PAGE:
Thank you for your beautiful review–and to everyone who has posted comments! I am so grateful for your time and attention, and for the thoughtfulness of your response to my book. What a gift. How wonderful that we share morning pages and a love of all things All Saints! I do think my book is about being brave enough to let go of old stories when they no longer work for us, and about the courage that kind of letting go takes. Sometimes it is easier to cling to what is familiar, even when it causes harm, even when it makes us feel small, just because it is known. But there is, I think, great freedom that comes with walking new paths. Doing so carries enormous costs sometimes, but I agree with you that ultimately the costs of not following your heart are greater. Many many thanks!

    • Jenny Ann Fraser / Jun 1 2011 8:12 pm

      And thank you to you too Sarah! I am honoured that you stopped by. It was a pleasure to read your book and even more to be able to review it. I truly do hope that it is a huge success!

  6. Ollin / Jun 3 2011 2:37 pm

    I love this. Why? Because I realize that no matter whether you are an atheist or a spiritual person you are still in a relationship with god.

    You cannot “break up” with god without there being a god. You still have a relationship with god, even if you guys aren’t seeing each other at the moment.

    I had been an atheist for years until I realized very recently that this did not mean I didn’t believe in god or god did not exist, I just chose to ignore him. The RELATIONSHIP changed, but god, nor my connection to him changed.

    I respect Sarah’s position, I know that this is going to sound arrogant, but I believe she will inevitabley find herself in peace with god again.

    What she may be experiencing is a “dark night of the soul” as described by the late psychologist Gerald G May in his book The Dark Night of The Soul.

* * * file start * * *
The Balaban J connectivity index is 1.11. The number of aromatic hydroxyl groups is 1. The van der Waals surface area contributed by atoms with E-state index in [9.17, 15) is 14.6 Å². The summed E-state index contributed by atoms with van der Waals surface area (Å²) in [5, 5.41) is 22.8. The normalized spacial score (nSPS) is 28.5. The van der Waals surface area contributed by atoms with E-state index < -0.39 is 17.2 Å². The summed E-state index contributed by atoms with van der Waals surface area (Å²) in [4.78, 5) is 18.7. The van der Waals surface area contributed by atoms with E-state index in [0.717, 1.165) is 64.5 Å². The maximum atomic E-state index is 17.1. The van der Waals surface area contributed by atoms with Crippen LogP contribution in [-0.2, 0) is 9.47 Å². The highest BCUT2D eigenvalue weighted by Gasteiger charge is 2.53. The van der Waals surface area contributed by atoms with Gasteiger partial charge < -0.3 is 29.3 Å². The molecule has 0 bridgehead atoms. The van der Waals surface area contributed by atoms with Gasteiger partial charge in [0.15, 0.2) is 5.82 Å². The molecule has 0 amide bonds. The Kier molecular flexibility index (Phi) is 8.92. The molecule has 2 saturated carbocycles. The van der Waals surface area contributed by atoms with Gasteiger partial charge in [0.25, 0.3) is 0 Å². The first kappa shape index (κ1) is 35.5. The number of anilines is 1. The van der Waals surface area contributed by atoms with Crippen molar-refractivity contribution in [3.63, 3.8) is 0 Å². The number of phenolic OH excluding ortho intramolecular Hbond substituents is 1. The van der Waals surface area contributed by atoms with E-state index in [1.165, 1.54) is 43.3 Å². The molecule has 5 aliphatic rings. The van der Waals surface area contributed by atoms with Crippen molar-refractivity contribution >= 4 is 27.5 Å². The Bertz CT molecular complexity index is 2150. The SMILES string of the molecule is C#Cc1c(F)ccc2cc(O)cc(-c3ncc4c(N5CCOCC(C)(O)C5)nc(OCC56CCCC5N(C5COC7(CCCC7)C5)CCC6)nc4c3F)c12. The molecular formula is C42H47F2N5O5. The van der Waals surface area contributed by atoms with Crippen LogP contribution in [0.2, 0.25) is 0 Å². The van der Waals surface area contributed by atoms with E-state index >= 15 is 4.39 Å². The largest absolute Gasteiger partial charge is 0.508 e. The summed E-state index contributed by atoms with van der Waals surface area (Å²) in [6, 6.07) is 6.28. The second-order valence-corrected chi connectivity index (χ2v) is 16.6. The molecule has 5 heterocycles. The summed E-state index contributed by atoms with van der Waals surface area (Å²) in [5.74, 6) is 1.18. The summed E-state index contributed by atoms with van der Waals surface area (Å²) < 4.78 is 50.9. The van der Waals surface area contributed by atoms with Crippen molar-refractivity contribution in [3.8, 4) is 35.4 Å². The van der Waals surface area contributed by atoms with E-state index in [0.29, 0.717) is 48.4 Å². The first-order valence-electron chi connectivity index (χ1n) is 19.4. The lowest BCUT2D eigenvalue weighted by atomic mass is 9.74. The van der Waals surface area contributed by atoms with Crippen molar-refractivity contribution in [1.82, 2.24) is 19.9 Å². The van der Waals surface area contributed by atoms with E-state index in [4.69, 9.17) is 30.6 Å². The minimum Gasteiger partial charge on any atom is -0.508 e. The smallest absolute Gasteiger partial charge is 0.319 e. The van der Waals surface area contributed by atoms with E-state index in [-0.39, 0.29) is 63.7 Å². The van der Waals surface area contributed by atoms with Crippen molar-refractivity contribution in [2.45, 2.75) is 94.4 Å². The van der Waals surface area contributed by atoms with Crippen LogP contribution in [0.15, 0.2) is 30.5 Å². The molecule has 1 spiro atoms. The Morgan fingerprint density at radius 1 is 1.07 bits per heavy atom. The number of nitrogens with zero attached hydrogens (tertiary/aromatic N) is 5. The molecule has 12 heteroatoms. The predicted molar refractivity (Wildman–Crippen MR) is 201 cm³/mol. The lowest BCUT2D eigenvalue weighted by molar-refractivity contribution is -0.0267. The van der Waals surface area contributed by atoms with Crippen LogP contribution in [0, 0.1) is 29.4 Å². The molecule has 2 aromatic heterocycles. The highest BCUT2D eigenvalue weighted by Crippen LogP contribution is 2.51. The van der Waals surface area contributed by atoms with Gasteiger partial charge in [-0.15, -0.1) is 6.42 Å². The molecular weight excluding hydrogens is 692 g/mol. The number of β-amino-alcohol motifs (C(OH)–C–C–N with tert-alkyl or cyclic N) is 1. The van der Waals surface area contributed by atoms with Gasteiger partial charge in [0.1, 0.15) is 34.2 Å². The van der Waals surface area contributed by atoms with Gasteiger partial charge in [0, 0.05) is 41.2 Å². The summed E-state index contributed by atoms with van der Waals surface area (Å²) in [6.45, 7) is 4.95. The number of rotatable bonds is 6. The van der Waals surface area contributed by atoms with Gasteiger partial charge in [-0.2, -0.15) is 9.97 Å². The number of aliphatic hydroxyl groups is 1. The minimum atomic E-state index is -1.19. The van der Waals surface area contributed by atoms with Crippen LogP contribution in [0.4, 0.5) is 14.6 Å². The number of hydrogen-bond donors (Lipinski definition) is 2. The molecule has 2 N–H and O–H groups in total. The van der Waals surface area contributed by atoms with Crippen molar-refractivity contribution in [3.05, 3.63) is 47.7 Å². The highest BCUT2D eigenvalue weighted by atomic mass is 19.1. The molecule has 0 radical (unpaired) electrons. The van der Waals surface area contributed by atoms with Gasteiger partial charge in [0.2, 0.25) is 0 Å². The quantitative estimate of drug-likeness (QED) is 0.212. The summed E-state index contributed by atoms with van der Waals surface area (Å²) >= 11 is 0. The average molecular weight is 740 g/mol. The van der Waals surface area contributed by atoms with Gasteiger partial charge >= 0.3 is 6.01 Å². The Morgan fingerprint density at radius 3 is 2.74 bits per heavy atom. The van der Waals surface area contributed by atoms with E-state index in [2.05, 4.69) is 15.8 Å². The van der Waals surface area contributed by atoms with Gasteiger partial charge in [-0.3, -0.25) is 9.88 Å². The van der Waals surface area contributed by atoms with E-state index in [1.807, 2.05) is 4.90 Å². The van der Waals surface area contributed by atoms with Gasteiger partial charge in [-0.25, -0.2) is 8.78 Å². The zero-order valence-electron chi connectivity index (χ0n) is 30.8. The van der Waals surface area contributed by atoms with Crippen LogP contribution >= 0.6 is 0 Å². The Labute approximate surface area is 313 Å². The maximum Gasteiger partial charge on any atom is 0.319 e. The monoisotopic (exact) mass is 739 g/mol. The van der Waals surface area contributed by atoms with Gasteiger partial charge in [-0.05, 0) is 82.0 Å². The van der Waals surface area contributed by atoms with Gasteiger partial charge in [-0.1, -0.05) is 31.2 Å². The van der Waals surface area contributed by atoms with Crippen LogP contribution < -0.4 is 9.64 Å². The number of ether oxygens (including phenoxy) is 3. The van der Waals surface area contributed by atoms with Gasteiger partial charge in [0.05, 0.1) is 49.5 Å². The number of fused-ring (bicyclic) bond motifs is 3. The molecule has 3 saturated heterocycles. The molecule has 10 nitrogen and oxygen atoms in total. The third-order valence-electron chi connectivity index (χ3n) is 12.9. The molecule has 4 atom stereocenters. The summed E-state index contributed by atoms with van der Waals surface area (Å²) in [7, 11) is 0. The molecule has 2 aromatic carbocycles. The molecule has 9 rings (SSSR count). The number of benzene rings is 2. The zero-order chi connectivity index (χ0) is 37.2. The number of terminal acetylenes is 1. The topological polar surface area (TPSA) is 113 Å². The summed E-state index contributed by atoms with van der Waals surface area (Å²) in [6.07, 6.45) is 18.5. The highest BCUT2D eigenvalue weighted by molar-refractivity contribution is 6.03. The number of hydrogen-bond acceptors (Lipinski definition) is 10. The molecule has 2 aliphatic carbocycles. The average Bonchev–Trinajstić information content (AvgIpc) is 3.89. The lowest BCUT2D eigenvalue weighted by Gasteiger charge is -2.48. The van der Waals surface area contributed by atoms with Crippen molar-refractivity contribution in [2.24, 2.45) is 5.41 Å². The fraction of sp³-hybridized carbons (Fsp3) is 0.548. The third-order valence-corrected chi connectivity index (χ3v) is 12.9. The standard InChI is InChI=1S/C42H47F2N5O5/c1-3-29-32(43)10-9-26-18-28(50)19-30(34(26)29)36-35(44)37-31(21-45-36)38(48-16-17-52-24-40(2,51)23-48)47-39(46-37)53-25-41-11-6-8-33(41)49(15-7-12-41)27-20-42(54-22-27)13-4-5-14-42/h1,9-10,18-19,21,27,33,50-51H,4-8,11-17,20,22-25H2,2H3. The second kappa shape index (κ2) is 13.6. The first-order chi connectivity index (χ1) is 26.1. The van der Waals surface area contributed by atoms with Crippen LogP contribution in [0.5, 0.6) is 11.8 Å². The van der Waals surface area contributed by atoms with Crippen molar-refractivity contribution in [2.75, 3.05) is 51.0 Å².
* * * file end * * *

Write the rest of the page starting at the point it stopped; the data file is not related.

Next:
You MUST read this Jenny. I just finished reading it and it has completely transformed my way of viewing god and spirituality. I kept on thinking that I couldn’t recommend it to anyone because no one would understand it and would find it too esoteric for them.

    But now I realize you are probably one of the only people who would appreciate the book and understand it.

    I believe Sarah is going through a dark night of the soul, and her detachment from the “relationship” is a crucial part of her union with God, who is so much more than attachments or relationships.

    Thanks for the review!

    • Jenny Ann Fraser / Jun 16 2011 8:34 pm

      Hello Ollin!
      I can’t believe that it took this long to respond to your comment! For that I apologize!
      This is a great comment and also a great compliment! I am now dying to read the book and have put it at the top of my list. I promise I will let you know what I think.
      Thanks again Ollin!


  1. Sarah Sentilles, author of Breaking Up with God: A Love Story, on tour May/June 2011 | TLC Book Tours